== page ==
Cell-free Protein Synthesis

Researchers build a microfluidics system to create proteins without living cells.

Karen Zusi
Dec 31, 2015

Parallel reactor and feeder channels (top), a single pore in the engineered membrane (left), and a diagram illustrating metabolite exchange across the membrane (right)OAK RIDGE NATIONAL LABORATORYResearchers from the Oak Ridge National Laboratory (ORNL) in Tennessee have created an artificial system to synthesize proteins without needing a cell culture. The group published its report last week (December 22) in Small.

The bioreactor uses a reagent mix that combines E. coli cell extract, DNA encoding the gene for a green fluorescent protein, and the necessary metabolites. Instead of a living system, the new protein synthesis machinery uses long serpentine channels made of silicon integrated with an artificial membrane to combine materials between a “reactor” and a “feeder” channel. “This engineered membrane facilitates the exchange of metabolites, energy, and inhibitory species,” the authors wrote in their paper.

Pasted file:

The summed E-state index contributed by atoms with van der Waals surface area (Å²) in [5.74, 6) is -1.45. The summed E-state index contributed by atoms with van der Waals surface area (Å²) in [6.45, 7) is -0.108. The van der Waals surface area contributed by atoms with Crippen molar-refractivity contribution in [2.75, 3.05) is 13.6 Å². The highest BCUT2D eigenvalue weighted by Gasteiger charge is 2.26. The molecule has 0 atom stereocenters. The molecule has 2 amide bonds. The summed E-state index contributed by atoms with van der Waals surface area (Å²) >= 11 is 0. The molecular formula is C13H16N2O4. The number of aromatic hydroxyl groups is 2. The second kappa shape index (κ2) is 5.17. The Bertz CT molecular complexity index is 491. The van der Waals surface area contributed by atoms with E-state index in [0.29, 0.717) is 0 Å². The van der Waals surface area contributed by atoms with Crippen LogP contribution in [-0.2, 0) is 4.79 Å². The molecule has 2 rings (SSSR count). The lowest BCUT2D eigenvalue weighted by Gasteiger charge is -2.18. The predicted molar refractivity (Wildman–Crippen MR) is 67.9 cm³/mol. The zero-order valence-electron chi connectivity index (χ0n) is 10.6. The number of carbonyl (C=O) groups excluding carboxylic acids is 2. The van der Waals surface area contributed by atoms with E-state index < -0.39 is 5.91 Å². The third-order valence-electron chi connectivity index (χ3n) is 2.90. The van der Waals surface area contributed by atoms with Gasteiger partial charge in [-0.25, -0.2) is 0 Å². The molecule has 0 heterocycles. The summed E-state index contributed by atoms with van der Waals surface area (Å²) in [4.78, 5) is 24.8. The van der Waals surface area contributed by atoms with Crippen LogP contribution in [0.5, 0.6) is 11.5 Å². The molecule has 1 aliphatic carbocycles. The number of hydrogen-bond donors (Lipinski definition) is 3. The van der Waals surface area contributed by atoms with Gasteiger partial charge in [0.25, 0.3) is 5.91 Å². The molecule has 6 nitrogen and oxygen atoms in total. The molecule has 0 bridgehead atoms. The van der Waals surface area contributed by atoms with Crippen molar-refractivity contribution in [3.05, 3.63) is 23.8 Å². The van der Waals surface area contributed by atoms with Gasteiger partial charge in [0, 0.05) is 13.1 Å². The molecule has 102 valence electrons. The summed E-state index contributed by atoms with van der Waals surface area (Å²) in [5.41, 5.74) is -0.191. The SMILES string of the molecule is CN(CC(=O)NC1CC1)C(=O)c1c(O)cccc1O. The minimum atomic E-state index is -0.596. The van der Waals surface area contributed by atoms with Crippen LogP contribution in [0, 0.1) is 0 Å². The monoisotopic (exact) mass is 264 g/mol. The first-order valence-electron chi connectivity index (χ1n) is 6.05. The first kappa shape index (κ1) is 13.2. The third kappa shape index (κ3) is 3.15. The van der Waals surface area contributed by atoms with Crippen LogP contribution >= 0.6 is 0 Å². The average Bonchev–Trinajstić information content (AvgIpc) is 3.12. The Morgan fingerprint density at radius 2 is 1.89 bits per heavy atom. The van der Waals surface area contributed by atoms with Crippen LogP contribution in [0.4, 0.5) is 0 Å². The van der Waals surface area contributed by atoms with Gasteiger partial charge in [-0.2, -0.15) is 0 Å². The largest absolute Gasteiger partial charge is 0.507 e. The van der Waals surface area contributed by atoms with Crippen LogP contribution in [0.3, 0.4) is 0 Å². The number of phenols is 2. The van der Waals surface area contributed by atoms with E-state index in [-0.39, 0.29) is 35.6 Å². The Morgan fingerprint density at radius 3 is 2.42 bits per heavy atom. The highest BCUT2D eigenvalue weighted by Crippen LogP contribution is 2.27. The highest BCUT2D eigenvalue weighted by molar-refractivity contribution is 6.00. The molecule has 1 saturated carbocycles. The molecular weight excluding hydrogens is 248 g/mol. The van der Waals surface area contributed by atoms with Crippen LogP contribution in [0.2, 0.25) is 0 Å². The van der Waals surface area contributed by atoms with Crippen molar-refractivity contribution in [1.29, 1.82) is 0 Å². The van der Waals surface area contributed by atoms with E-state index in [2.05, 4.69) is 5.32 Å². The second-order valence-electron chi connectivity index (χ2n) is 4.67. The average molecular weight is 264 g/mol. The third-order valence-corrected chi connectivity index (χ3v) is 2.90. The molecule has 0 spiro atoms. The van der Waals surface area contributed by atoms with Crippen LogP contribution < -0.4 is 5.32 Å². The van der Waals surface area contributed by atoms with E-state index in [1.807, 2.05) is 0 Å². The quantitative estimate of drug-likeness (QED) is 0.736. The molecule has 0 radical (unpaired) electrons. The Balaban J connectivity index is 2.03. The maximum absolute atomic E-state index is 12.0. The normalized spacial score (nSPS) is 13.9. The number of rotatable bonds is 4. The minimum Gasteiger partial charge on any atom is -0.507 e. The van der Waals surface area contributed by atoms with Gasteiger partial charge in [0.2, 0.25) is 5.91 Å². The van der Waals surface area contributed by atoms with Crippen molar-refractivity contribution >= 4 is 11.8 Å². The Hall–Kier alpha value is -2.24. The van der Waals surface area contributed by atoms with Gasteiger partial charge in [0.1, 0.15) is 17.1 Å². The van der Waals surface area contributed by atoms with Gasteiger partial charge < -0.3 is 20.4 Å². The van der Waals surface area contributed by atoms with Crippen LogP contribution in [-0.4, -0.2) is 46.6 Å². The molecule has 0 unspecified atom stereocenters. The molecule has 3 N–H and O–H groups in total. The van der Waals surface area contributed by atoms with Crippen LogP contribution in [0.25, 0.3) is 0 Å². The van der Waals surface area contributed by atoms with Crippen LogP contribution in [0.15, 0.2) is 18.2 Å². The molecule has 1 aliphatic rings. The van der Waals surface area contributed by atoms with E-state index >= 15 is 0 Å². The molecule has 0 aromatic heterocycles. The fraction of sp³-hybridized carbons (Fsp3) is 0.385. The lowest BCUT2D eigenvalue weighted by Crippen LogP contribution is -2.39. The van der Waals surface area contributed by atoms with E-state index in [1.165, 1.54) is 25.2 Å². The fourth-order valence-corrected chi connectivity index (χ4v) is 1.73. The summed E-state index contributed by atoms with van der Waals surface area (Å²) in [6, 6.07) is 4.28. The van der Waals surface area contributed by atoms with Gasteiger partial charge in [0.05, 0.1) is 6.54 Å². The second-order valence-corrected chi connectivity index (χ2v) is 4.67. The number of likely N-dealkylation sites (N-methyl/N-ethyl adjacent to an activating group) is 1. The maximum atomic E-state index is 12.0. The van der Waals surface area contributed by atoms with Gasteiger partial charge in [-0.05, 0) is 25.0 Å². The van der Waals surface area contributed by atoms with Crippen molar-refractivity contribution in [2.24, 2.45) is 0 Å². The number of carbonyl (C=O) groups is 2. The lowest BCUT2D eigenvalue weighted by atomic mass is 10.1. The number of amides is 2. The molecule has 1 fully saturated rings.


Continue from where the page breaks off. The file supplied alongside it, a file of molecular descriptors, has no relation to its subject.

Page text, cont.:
The team compared the protein synthesis of its dual-channel bioreactor to a...

“With this approach, we can produce more protein faster, making our technology ideal for point-of-care use,” study coauthor Scott Retterer of ORNL said in a press release. “The fact it’s cell-free reduces the infrastructure needed to produce the protein and opens the possibility of creating proteins when and where you need them, bypassing the challenge of keeping the proteins cold during shipment and storage.”